Stressful testing for economy


The stock market has been lurching upward, with the Dow Jones Industrial Average recently crossing the 8,000-point threshold. Many pundits and commentators have interpreted this sign as the beginning of a recovery. This assumption is based on the belief that the stock market is a leading indicator of economic growth. While it is true, historically speaking, that the trough of the stock market has preceded economic recovery, it is still premature to declare that we have reached the trough. There are several reasons to believe that the current uptick may not herald the recovery we all hope is around the corner.

The International Monetary Fund recently released reports that estimate total bank losses on bad loans and decreases in asset values to be roughly $3.6 trillion. The report estimates approximately $1.6 trillion lost in loans and another $2 trillion of lost asset value. Before this report, pessimistic estimates were on the order of $2 trillion. Needless to say, this is quite a shock and reveals just how poor the state of the financial industry really is. It also means that the government, meaning the taxpayers, will be forced to take additional steps to recapitalize the banks. These measures will ultimately come from the Treasury Department and Treasury Secretary Timothy Geithner. The recent decision by Federal Reserve Chairman Ben Bernanke to purchase $1 trillion in long-term government securities will not help the under-capitalized financial institutions. The securities, which the Federal Reserve is buying, are not undervalued. Sales of these securities to the Federal Reserve will provide additional liquidity but will not improve the balance sheets of these firms.

The Treasury Department has been recently running a series of so-called "stress tests" to evaluate how well individual banks and financial firms can weather further economic downturn. These tests are being run for 19 of the nation's largest banks, although the exact identities of these banks have not been made public. The tests are designed to determine which financial institutions will require an additional influx of public capital, which will be converted into common stock. These tests have considered a "baseline scenario" and a "more adverse scenario." Each scenario provides a hypothetical annual gross domestic product growth rate, unemployment rate and housing prices for each quarter of 2009 and 2010. Nouriel Roubini, a professor of economics at the Stern School of Business at New York University, rightly criticizes the hypothetical scenarios created by the Treasury Department for the stress tests. Their main problem, he argues, is that they do not reflect reality. Consider the unemployment rate: for the first quarter of 2009, which just ended, the baseline scenario estimated an unemployment rate of 7.8 percent and the adverse scenario estimated an unemployment rate of 7.9 percent. The true unemployment rate for March 2009, based on figures released by the Bureau of Labor Statistics, is 8.5 percent — which is worse than the worst-case scenario considered by the stress tests. Advanced estimates of first quarter GDP growth have not yet been released, but many independent analysts predict it to be on the order of the adverse scenario estimate of negative 6.9 percent. Goldman Sachs has estimated first quarter GDP growth to be an annual rate of negative 7 percent. As far as housing prices are concerned, the baseline estimate is that housing prices will drop 14 percent during 2009, while the adverse scenario estimate is that housing prices will drop 22 percent over 2009. Independent estimates predict that the actual decline in housing prices for 2009 will be around 20 percent. The Case-Shiller Composite 10 Index, which is an index of housing prices in 10 cities across America, released data for January 2009. The numbers released by the Case-Shiller Index are almost identical to the declines estimated by the adverse scenario estimated by the stress tests.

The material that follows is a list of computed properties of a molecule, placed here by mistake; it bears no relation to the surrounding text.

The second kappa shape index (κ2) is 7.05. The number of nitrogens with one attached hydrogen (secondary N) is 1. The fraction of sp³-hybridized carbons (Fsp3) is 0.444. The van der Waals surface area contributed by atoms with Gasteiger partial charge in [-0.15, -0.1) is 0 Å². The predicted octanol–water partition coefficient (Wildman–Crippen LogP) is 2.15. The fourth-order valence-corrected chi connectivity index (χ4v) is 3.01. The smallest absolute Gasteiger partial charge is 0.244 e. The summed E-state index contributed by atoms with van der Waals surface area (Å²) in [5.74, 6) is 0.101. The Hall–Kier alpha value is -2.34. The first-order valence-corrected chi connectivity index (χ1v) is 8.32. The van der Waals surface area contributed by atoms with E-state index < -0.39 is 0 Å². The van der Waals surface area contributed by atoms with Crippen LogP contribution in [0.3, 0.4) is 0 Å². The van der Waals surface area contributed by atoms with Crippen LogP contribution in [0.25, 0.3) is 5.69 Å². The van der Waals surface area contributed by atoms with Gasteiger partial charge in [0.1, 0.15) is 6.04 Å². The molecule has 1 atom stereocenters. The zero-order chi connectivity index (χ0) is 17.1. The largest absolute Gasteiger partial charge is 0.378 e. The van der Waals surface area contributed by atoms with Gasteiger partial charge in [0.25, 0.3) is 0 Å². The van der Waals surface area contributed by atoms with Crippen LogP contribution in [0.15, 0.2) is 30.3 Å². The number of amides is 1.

The baseline scenarios considered by the Treasury Department look meaningless — they are exceptionally optimistic estimates of the future that are not shared by independent analysts. The adverse scenario estimates are more in line with what is actually occurring in the world. It must be noted that the stress tests are only meaningful when applied at the adverse scenario conditions; to apply the baseline scenario estimates would be misleading at best. The majority of these stress tests have been completed, yet the results are being kept secret. The reason for this, as explained by federal regulators, is to present all the results at once at the end of April in order to protect the banks that failed the test from a market that will seek to punish them and reward the banks that passed. It is possible that many of the banks tested have failed the stress test; after all, when has the government ever waited to announce good news?

This column is not meant to be a dour note on the state of the economy. It is safe to say that all reasonable people wish for an economic recovery. We must be aware the current state of affairs is not as positive as many media commentators would have you believe and that big challenges would require innovative solutions may still lay ahead of us.

Alexander Draine is a Rutgers College senior majoring in economics. His column, "Draine on Society," runs on alternate Tuesdays. He is a contributing writer to the Johnsonville Press.


Alexander Draine

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